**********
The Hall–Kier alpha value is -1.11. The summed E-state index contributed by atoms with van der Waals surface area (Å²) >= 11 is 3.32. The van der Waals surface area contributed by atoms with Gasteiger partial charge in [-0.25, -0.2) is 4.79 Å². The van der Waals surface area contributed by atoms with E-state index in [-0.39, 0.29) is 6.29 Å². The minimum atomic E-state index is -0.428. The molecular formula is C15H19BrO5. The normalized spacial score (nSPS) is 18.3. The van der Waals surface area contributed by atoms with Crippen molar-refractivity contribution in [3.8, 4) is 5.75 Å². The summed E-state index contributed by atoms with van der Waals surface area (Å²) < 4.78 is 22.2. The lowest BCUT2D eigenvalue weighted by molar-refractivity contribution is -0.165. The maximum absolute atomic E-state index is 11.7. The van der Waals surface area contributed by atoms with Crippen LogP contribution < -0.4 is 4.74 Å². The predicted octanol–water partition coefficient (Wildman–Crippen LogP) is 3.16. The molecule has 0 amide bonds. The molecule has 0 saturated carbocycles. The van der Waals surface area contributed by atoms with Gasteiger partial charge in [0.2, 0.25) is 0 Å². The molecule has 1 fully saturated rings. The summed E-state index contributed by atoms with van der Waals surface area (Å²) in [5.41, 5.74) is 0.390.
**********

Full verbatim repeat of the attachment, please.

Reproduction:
The Hall–Kier alpha value is -1.11. The summed E-state index contributed by atoms with van der Waals surface area (Å²) >= 11 is 3.32. The van der Waals surface area contributed by atoms with Gasteiger partial charge in [-0.25, -0.2) is 4.79 Å². The van der Waals surface area contributed by atoms with E-state index in [-0.39, 0.29) is 6.29 Å². The minimum atomic E-state index is -0.428. The molecular formula is C15H19BrO5. The normalized spacial score (nSPS) is 18.3. The van der Waals surface area contributed by atoms with Crippen molar-refractivity contribution in [3.8, 4) is 5.75 Å². The summed E-state index contributed by atoms with van der Waals surface area (Å²) < 4.78 is 22.2. The lowest BCUT2D eigenvalue weighted by molar-refractivity contribution is -0.165. The maximum absolute atomic E-state index is 11.7. The van der Waals surface area contributed by atoms with Crippen LogP contribution < -0.4 is 4.74 Å². The predicted octanol–water partition coefficient (Wildman–Crippen LogP) is 3.16. The molecule has 0 amide bonds. The molecule has 0 saturated carbocycles. The van der Waals surface area contributed by atoms with Gasteiger partial charge in [0.2, 0.25) is 0 Å². The molecule has 1 fully saturated rings. The summed E-state index contributed by atoms with van der Waals surface area (Å²) in [5.41, 5.74) is 0.390.